Copyright © 2021 Albuquerque Journal
SANTA FE – For U.S. Surgeon General Vivek Murthy, the toll of COVID-19 is measured in deaths and hospital occupancy rates, but in less visible metrics, too.
During a Tuesday trip to New Mexico, Murthy expressed concern about the mental health implications of the pandemic, particularly among children, and said more resources need to be targeted at an issue that could take years to fully manifest.
“What we’ve been through collectively and individually is trauma,” Murthy said during a Santa Fe event honoring eight health care officials, nurses and scientists from around New Mexico for their role in the state’s pandemic response.
“I’m not sure we’ve seen the worst of it,” added Murthy, who testified during his confirmation hearing in February that seven of his own family members in the U.S. and India died from the coronavirus.
The surgeon general’s trip to New Mexico, his first official travel since being reappointed to the job by President Joe Biden, came at the invitation of Gov. Michelle Lujan Grisham.
After arriving in New Mexico, Murthy spent Tuesday meeting with youth leaders at the governor’s official residence in Santa Fe and attending a Lujan Grisham administration Cabinet meeting.
He told the Journal he came to New Mexico in part to thank public health workers for their work during the COVID-19 pandemic, but also to remind state leaders to be vigilant about the “invisible” burden on many frontline workers.
“We’ve got to really focus in on mental health in this next phase of the pandemic response and recognize that this is part of the broader recovery we do,” Murthy said in an interview.
Specifically, he cited a study that said more than half of the nation’s health care workers are dealing with anxiety, depression or suicidal thoughts, while many doctors are struggling with burnout.
On a broader level, New Mexico officials have also voiced concern about the potential for a pandemic-related behavioral health crisis as the state already has high rates of substance abuse and suicide deaths.
Meanwhile, Murthy’s visit came as New Mexico’s COVID-19 infection rate has dropped to its lowest rate since April 2020 and the state’s death rate from the virus is significantly lower than its mid-December peak.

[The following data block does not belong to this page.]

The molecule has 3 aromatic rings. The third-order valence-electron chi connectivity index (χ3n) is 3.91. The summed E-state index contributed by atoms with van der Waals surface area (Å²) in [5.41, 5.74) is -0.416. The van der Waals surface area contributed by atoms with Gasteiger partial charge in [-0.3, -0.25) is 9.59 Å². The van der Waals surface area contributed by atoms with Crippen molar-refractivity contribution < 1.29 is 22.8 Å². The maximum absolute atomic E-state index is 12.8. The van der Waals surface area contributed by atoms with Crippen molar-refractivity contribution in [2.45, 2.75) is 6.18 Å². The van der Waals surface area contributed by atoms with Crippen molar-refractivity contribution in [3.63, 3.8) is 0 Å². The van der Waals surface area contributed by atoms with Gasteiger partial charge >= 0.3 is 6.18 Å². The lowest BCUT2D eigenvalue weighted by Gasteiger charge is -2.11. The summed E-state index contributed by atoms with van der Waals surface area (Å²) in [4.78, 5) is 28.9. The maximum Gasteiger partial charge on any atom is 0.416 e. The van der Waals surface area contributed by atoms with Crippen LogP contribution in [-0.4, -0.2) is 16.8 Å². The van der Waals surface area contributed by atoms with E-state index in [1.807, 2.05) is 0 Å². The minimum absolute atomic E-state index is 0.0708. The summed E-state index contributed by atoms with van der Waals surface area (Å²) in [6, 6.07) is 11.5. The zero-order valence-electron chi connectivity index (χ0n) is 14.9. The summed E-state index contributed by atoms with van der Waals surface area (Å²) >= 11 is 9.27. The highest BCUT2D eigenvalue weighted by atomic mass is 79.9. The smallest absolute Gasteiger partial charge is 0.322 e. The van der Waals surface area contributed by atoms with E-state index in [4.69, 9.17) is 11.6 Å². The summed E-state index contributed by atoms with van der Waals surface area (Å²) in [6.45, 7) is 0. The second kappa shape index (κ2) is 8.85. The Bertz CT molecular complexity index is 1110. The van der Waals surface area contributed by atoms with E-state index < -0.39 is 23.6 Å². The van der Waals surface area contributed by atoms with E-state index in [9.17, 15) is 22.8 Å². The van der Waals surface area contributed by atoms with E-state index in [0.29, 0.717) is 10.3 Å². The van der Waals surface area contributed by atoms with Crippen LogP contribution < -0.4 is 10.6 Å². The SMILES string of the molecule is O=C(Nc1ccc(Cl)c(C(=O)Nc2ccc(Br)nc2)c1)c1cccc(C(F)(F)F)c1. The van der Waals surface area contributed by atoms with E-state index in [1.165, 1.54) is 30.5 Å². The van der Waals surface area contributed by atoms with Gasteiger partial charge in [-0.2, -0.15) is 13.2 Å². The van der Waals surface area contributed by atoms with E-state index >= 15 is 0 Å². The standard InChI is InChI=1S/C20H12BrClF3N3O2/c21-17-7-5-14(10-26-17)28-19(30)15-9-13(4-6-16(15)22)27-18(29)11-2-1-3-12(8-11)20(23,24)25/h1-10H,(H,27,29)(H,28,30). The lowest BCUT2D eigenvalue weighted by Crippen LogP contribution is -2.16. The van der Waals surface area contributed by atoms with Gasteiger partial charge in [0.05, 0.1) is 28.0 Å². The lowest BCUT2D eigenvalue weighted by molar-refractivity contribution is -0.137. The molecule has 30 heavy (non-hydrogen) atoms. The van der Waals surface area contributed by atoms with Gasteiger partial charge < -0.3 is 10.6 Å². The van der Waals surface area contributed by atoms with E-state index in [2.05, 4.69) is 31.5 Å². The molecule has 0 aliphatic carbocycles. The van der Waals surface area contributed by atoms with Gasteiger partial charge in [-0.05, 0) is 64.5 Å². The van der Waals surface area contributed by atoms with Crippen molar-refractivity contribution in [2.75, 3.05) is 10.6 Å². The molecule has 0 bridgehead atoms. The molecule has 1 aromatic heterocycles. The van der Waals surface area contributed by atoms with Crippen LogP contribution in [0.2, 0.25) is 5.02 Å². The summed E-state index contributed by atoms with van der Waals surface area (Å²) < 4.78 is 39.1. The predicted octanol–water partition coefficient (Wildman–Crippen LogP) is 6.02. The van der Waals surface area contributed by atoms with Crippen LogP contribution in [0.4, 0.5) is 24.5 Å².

However, the virus has not been fully snuffed out in New Mexico – or in other states – and the state’s death toll increased to 4,359 on Tuesday, with health officials reporting the death of an Otero County woman.
“We know this fight isn’t over,” said Murthy, who was also U.S. surgeon general under former President Barack Obama and is vice admiral of the U.S. Public Health Service Commissioned Corps, a uniformed group of roughly 6,700 public health officers that can be deployed in emergency situations.
But he said New Mexico is better positioned than states with lower COVID-19 vaccine rates, which have seen a recent spike in cases due to the Delta variant of the virus.
New Mexico has one of the highest COVID-19 vaccination rates, with 71.7% of state residents 18 and older having gotten at least one shot and 63.6% of adults having received all recommended doses.
The only states with higher vaccine administration rates per capita are Maryland, Massachusetts, Hawaii, Vermont, Connecticut, Rhode Island and Maine, according to the U.S. Centers for Disease Control and Prevention.
While Murthy said there’s more work to do to convince skeptical individuals to get vaccinated and confront misinformation, he lauded New Mexico’s efforts.
“I came not just to thank you, but to learn,” he said at one point during Tuesday’s event.
As “America’s doctor,” Murthy plays a key role in conveying public health information to the public and has been a co-chairman of Biden’s COVID-19 task force.
The son of immigrants from India, Murthy also spoke Tuesday about the medical clinic his parents ran in Miami after arriving in the United States.
He said many health care workers have had to endure shouts and even death threats for the work they’ve done during the pandemic.
“Nobody in the public will ever know the full extent of what you had to deal with,” he told those honored at the event, which was held at a downtown Santa Fe museum.
“We have been hurt in many ways by this pandemic. It has injured us in ways seen and unseen,” Murthy added. “But that doesn’t mean we can’t grow back stronger.”